IN THE COURT OF APPEAL OF THE STATE OF CALIFORNIA THIRD APPELLATE DISTRICT (Placer)
May 5, 2011
THE PEOPLE, PLAINTIFF AND RESPONDENT,
EXZADRIAN VAN WILLIAMS, DEFENDANT AND APPELLANT.
Super. Ct. No. 62-089978
The opinion of the court was delivered by: Butz, J.
P. v. Williams
NOT TO BE PUBLISHED
California Rules of Court, rule 8.1115(a), prohibits courts and parties from citing or relying on opinions not certified for publication or ordered published, except as specified by rule 8.1115(b). This opinion has not been certified for publication or ordered published for purposes of rule 8.1115.
Defendant Exzadrian Van Williams appeals the denial of his motion to recall his sentence and the denial of his motion to be released on bail pending appeal.
His appeal is subject to the principles of People v. Wende (1979) 25 Cal.3d 436 and People v. Kelly (2006) 40 Cal.4th 106, 110, 124. In accordance with the latter, we provide a brief summary of the facts and procedural history of the case.
Some of our factual discussion and analysis in this appeal is derived from our opinion in case No. C064705, of which we take judicial notice. (People v. Williams (Mar. 16, 2011, C064705) [nonpub. opn.]; Evid. Code, § 451, subd. (a).)
In May 2009, defendant possessed 0.24 grams of cocaine. He pleaded no contest to possession of narcotics (Health & Saf. Code, § 11350, subd. (a)) and admitted a prior strike conviction (first degree burglary). He was sentenced to 32 months in state prison in accordance with the plea agreement (the low term of 16 months, doubled for the prior strike). Defendant appealed his sentence, contending the trial court abused its discretion in denying his Romero*fn1 motion. We affirmed the judgment. (People v. Williams, supra, C064705.)
Within 120 days of judgment, and while his appeal was pending, defendant filed a motion to reconsider his Romero motion. He claimed the trial court had abused its discretion "by overlooking all of defendant's social [and] family ties, religious [and] church affiliations, [and] educational accomplishments. These accomplishments clearly placed him outside the spirit of [three] strikes." Defendant also made a Faretta*fn2 motion, which the court granted. The court deemed the motion to reconsider a request to recall the sentence under Penal Code section 1170. After considering defendant's request, the court denied it. Defendant also sought bail pending appeal. The court denied the motion, finding there was no basis for it.
Defendant pointed out to the trial court some errors in the abstract of judgment and requested they be corrected. Specifically, the abstract indicated he had two prior strike convictions rather than one, and he was mistakenly sent to the California Rehabilitation Center, rather than California's Department of Corrections and Rehabilitation, which entitled him to additional custody credits. The court agreed and corrected those errors.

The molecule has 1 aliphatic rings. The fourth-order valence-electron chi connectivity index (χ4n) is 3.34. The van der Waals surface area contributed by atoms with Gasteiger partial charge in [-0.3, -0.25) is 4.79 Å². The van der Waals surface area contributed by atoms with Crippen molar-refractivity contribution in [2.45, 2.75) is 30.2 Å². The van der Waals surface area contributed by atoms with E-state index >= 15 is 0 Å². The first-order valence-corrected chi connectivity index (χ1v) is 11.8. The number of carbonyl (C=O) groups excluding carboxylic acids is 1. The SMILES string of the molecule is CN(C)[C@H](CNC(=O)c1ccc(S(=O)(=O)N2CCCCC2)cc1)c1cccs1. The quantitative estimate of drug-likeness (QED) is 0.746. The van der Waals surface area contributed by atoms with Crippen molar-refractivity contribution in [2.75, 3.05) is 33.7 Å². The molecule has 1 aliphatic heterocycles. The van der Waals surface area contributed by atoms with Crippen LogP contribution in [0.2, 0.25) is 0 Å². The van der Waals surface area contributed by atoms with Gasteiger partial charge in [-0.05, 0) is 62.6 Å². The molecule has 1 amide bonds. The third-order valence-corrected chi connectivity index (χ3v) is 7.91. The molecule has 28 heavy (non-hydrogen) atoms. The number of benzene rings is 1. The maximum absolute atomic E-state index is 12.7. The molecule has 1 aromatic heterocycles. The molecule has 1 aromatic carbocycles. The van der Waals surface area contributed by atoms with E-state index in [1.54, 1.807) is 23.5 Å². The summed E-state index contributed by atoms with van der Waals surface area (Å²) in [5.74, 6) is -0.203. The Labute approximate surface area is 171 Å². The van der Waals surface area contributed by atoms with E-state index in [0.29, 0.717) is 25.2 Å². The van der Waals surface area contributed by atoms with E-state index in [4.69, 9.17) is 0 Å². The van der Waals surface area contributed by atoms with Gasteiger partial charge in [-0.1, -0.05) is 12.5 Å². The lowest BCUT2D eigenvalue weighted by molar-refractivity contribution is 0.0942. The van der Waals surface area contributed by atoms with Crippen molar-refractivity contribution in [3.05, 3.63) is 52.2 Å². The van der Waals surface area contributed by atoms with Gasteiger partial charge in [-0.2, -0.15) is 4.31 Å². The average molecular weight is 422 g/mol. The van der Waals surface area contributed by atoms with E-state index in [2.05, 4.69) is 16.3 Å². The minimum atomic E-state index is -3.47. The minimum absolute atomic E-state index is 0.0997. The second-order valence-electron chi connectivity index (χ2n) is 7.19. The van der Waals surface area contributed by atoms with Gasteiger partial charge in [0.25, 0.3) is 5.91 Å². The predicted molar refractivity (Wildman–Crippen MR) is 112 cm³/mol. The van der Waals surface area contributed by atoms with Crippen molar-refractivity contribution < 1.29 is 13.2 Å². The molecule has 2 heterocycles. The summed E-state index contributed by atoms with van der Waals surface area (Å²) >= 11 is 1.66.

Defendant filed notices of appeal as to the denial of his motion to recall sentence and the denial of his motion to be released on bail pending appeal.
Appointed counsel filed an opening brief setting forth the facts of the case and requesting this court to review the record and determine whether there are any arguable issues on appeal. (People v. Wende, supra, 25 Cal.3d 436.) Defendant was advised by counsel of the right to file a supplemental brief within 30 days of the date of filing of the opening brief.
Defendant filed a supplemental brief arguing ineffective assistance of counsel and prosecutorial misconduct based on his assertion that he was entitled to deferred entry of judgment and Proposition 36 probation, which he claimed would have mooted the Romero issue. He also contends his plea was not voluntary, knowing, and intelligent based on the same ineffective assistance of counsel and prosecutorial misconduct related to the failure to grant him deferred entry of judgment. He contends because of his eligibility for deferred entry of judgment, it also would have been appropriate to grant him bail pending appeal. Defendant also argues the denial of his Romero motion was in error because of his entitlement to deferred entry of judgment.
Defendant's claims regarding the denial of his motion for bail pending appeal is mooted by the issuance of our decision on appeal. (See People v. Lowery (1983) 145 Cal.App.3d 902, 904.) Defendant's remaining contentions are all premised on his claim that he was eligible for deferred entry of judgment. He was not. Defendant was on parole from a prior strike conviction at the time he committed this offense. (Pen. Code, § 1000, subd. (a)(4).) That fact disqualifies him for deferred entry of judgment.
Having undertaken an examination of the entire record, we find no arguable error that would result in a disposition more favorable to defendant.
The judgment is affirmed.
We concur: RAYE, P. J. MAURO, J.